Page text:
With all of the discussions in the press and the internet as of late about Canadian history, its value, its interpretation, and of course calls of history wars, I have had cause to think about what history actually is and why it is important. This is a complex question, of course, particularly as I am a trained historian, and make my living researching and disseminating it to a larger public.

I will begin with a journey back in time:

It is 1918 on a crowded street in a part of Birmingham, England. A young man is visiting with his mother, who owns a haberdashery shop there. He spots in the distance, a lovely young woman dressed in black. He goes to introduce himself. This was a pivotal moment in history.

This was a time of great change for all coming out of a World War, for both the soldier who was that young man visiting his mother, and for his mother, who had run her business there since 1913. The economy was changing, society was changing. For the young woman wearing black it was not only the coping with a pre-War Britain, but with the impact of the recent death of her mother in the Influenza epidemic. These people lived and were influenced by the greater historical moments of their times, but were themselves actors in their own history. Like the great waves of history, they were themselves making ripples in time, which can be felt today.

It was in that moment that my Grandfather met my Grandmother. They married had my aunt, and then my mother, and so goes my own history. ‘So what?’ you ask. This is not important at all, except to you. Yes and no. You are reading this aren’t you? Without that moment these reflections would not have been possible. Everything is interconnected, and the ripples, large and small somehow touch us, through time, to shape us today.

The study of history is not just about the great men and women, the conflicts and the great inventions, but the people who lived around them. The great moments that we commemorate in our statues and national narratives are but a small part of the greater whole. They are certainly important, impactful, and deserve to be studied, but they did not happen in a vacuum, and cannot account for the whole of the human experience.

If we take the twentieth century as an example, World War One lasted four years (1914-1918), the Second World War six years (1939-1945), the Korean Conflict three years (1950-1953) and the First Gulf War one (1990-1991), for a total of fourteen years. Narrowing your focus to only on this aspect, and such a limited amount of time, is not realistic.

Historians study not only the big moments but the smaller ones too, for in the end their impact is just as important. I understand that my grandparents were a part of a larger group of people, adjusting to a new world after the war, dealing with the economic and social impacts of the war, and the influenza epidemic. The war itself marked them all, my Grandfather as a soldier, and his family as people living through the pain and uncertainty of war. My Grandfather survived the war, and commemorated the passing of his friends who were not as fortunate. But his history did not end with the war, he built a life, got a job, married, had children, participated in society as a citizen (voting in elections, paying taxes), as a member of voluntary societies such as social clubs, raising money for charities, as a participant and observer in the cultural landscape (television, music, theatre) and as a consumer, keeping up with the new technological developments. The war was only a part of his life, as with others. History is the large and the small, which ripples through our lived experience to make us what we are today. Even when we are not aware of these moments they touch us. In studying these details, we understand more about ourselves and the society in which we live.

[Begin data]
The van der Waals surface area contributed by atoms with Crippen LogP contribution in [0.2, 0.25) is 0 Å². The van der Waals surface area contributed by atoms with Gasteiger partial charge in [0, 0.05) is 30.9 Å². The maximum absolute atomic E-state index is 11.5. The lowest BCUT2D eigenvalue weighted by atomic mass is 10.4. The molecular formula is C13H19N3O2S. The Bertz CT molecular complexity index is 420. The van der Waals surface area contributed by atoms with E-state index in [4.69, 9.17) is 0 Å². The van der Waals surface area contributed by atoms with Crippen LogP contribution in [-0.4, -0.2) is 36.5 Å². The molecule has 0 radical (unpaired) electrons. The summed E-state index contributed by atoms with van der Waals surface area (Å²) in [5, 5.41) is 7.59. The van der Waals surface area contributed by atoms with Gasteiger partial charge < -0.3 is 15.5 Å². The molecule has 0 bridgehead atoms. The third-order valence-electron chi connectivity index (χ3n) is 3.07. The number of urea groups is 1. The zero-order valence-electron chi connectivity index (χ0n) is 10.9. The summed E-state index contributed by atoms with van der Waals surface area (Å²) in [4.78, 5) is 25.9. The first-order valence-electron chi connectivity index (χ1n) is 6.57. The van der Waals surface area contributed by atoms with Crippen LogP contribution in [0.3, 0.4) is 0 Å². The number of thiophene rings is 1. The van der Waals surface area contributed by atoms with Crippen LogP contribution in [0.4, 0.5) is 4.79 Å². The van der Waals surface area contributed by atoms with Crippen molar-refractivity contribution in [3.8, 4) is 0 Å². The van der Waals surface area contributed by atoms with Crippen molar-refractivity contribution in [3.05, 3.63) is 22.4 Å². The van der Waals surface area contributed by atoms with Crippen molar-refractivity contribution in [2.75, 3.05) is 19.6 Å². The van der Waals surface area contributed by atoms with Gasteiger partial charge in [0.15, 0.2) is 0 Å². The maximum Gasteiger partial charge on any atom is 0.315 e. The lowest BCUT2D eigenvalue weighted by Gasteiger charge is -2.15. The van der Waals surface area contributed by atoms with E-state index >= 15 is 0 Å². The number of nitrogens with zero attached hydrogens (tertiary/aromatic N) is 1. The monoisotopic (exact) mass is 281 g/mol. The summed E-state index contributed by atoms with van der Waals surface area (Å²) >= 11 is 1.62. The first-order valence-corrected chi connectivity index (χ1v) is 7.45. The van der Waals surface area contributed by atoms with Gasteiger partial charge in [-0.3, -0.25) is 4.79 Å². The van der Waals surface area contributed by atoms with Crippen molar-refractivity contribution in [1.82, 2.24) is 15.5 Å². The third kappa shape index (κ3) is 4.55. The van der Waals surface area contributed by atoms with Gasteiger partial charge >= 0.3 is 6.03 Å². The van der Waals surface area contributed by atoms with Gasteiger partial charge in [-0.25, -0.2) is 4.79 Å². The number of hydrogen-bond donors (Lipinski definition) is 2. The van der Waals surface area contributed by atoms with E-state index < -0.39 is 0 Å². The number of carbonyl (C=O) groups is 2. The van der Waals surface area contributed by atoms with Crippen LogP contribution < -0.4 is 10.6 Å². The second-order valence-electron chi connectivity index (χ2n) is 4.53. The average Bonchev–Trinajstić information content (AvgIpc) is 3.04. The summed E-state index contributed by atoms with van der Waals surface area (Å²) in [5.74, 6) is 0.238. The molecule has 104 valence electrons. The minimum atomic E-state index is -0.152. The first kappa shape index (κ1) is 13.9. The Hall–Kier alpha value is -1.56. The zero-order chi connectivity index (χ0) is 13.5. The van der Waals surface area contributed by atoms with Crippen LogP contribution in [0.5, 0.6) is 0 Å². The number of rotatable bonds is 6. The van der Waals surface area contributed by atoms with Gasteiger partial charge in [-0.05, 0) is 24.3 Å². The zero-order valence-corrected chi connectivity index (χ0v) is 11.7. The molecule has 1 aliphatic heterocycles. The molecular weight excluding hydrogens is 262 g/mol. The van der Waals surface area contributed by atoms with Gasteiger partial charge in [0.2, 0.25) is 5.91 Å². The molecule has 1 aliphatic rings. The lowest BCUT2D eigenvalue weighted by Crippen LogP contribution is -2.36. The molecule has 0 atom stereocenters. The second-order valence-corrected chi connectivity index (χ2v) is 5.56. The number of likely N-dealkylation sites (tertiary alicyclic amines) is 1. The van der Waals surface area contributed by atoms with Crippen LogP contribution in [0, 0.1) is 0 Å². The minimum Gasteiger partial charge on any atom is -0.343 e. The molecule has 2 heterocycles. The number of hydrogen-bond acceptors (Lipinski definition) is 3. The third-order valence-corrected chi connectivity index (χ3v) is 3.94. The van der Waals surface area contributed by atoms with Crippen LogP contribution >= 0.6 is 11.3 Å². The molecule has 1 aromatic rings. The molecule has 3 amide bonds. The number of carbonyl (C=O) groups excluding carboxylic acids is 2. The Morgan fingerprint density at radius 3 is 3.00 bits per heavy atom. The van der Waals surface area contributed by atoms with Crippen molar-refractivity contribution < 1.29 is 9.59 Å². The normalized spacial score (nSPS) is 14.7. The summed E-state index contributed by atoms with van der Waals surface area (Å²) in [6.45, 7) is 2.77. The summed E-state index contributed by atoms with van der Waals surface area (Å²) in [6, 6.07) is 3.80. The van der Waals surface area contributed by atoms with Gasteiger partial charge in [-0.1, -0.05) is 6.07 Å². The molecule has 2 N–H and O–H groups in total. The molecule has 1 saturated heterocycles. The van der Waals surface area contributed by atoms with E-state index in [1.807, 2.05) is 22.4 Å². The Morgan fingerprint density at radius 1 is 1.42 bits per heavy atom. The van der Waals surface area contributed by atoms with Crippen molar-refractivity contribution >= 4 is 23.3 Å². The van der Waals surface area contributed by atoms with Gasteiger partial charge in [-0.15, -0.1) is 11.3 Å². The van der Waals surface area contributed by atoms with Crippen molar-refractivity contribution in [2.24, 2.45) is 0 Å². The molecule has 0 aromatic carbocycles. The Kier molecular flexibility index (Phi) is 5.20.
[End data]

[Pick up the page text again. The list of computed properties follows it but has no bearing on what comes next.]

The press has lately been featuring discussions about the teaching and interpretation of Canadian history, as the current federal government has instituted policies and financed specific interpretations of history, while restricting the budgets and mandates of those institutions which are held to preserve the fabric of Canada’s history. It has become a debate as to what value we as Canadians place on history, and to whom do we allow to interpret it.

History belongs to all of us. The ripples of time of which I spoke came from all, not just the heads of governments. As citizens of this country, we have the right to access not just these pre-selected moments of time, valued by politicians as identity-defining and thus important, but those other aspects which shaped us, our institutions (large and small), our culture (popular and highbrow), and our ancestors.

Many interpret the actions of the government as an attack on those who actually make a living in the historically-based industries, academics, librarians and archivists. But this is merely smoke and mirrors, hiding that through these appointed professionals history, large and small, is disseminated to a wider public, hiding that the wider public also is invested in these institutions. There are no signs above the doors of the Library and Archives Canada that state that access is limited to professionals. It is a public institution, open to all. And the visitors our institutions understand this, for not only do academics comb its depths, but ‘amateurs’ interested in their own stories, and stories of moments and events in time, not already uncovered. These are not necessarily the sign posts of identity promoted by the government, but important nonetheless to the understanding of Canada’s history.

If these history ‘wars’ can have any impact, perhaps it is that through them we realise the value of our history, the understanding Canada’s story is a complex and amazing thing, worthy of investment by our society, and of benefit to our society.

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